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  • 7th Feb 2023

Improving ethical behaviours online – working with young people to crack the code

Today is Safer Internet Day, the annual global initiative to bring communities together to improve online safety. Perhaps BIT’s biggest contribution in this space is the design and delivery of Digital Compass – a behaviourally informed programme designed with young people to help them behave ethically online.

Digital Compass is a school-based intervention which takes young people through a series of practical activities designed around common online experiences. External facilitators guide students through group discussions and core exercises, such as the ‘I wish people would…’ exercise, generated through evidence and collaboration with young people.

Since the development of Digital Compass in 2017, the online world has changed almost beyond recognition for young people. Facebook is now Meta, and they are leaning in at full speed into the MetaVerse. TikTok is now visited more often than Google. And who knows what new app or website will become an all-consuming social phenomenon in the coming years? Things on the internet are changing so fast that pages now exist to update users on the trends to follow that week! 

In the last month, attention has turned to the natural language AI platform ChatGPT for its uncanny ability to generate student essays that are capable of passing even University level assessments. Some reports indicate that usage is as high as 89% amongst students when completing their homework. Certain schools are outright banning the platform, others are encouraging its use and the AI platform itself is developing a tool to help teachers detect students who misuse it.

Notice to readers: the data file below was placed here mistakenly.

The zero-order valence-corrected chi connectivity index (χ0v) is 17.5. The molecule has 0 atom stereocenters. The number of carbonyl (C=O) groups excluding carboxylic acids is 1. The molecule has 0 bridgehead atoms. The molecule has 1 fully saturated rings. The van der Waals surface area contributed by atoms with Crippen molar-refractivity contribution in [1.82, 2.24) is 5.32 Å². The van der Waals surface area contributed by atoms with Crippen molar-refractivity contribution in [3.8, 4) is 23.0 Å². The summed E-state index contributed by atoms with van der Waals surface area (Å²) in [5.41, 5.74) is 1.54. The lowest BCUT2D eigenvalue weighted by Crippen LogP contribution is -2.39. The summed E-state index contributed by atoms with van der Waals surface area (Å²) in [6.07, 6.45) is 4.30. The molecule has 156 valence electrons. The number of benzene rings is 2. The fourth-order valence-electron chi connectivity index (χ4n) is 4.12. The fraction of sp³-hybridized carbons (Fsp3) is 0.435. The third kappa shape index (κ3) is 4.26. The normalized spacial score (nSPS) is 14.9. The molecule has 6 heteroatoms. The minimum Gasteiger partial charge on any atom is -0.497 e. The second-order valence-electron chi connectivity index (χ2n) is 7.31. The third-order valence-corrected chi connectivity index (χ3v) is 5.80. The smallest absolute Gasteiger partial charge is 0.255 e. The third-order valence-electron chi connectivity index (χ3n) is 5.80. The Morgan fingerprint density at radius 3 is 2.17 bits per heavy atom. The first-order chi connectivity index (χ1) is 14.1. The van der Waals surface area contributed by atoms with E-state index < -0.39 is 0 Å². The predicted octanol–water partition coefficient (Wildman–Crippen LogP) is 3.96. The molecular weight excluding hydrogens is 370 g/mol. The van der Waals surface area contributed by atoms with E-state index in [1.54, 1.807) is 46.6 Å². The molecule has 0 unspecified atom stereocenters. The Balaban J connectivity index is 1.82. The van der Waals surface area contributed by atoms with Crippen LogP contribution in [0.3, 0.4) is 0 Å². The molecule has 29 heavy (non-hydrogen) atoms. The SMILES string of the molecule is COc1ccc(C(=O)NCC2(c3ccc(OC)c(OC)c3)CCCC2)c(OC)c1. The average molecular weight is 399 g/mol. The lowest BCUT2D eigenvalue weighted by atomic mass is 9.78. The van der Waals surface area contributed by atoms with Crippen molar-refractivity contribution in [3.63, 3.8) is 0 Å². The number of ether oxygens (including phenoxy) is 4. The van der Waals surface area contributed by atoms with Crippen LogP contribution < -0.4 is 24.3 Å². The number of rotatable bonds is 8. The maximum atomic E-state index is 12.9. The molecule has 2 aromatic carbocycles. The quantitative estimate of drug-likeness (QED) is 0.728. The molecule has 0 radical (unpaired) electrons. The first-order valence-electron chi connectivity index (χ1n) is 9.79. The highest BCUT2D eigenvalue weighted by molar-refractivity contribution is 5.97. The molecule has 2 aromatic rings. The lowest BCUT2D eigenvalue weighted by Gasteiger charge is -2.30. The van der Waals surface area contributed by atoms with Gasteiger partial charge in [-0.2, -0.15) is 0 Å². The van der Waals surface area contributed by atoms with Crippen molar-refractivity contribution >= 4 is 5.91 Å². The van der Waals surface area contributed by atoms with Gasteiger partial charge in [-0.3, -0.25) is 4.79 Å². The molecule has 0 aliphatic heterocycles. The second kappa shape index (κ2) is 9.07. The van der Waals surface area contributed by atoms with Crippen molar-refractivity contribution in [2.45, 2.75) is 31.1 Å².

If these technologies themselves can’t keep up with their own advancements and applications, how can we expect young people to? We can’t. Instead, we should shift the discussion towards core ethical values, thereby empowering young people to navigate new ethical dilemmas as and when they emerge. 

This is the crux of the approach we have taken with Digital Compass. Given the pace and extent of technological changes, it is no small thing to keep tools and support for young people online  continually relevant and up to date for young people. Digital Compass has been designed to be continually adaptable to this challenge and we hope can provide some useful insights for others managing this issue.

Essentially we think there are three key reasons that enable Digital Compass to adapt and remain relevant:

  1. We co-design and iterate the program to keep the materials fresh
  2. We focus on underlying core values and behaviours
  3. We focus on what young people can do online, rather than what they can’t do  

Digital Compass is the product of co-design

Young people consistently told us that their online experiences don’t reflect the warnings and risks they are told about from parents, the news and school programmes.  This lack of relevance, evidence and constant negativity about the online environment drives young people to disengage with their previous online safety programs. 

Digital Compass offers a new perspective, engaging young people and educators in the process from the very beginning, through collaborative co-design. At every stage of rollout, we speak with young people to understand what behaviours are relevant to them and why. Facilitators consult participants before and after each session to gain valuable information that maintains the relevance of the program – particularly, what’s sticking with young people? Which elements of the program generated really meaningful discussion? Quite simply, we make sure those parts stay. We’ve also learnt what works for schools and teachers, and have redesigned the program so that schools can deliver the core materials in ways that suit them, rather than a single 8 week program.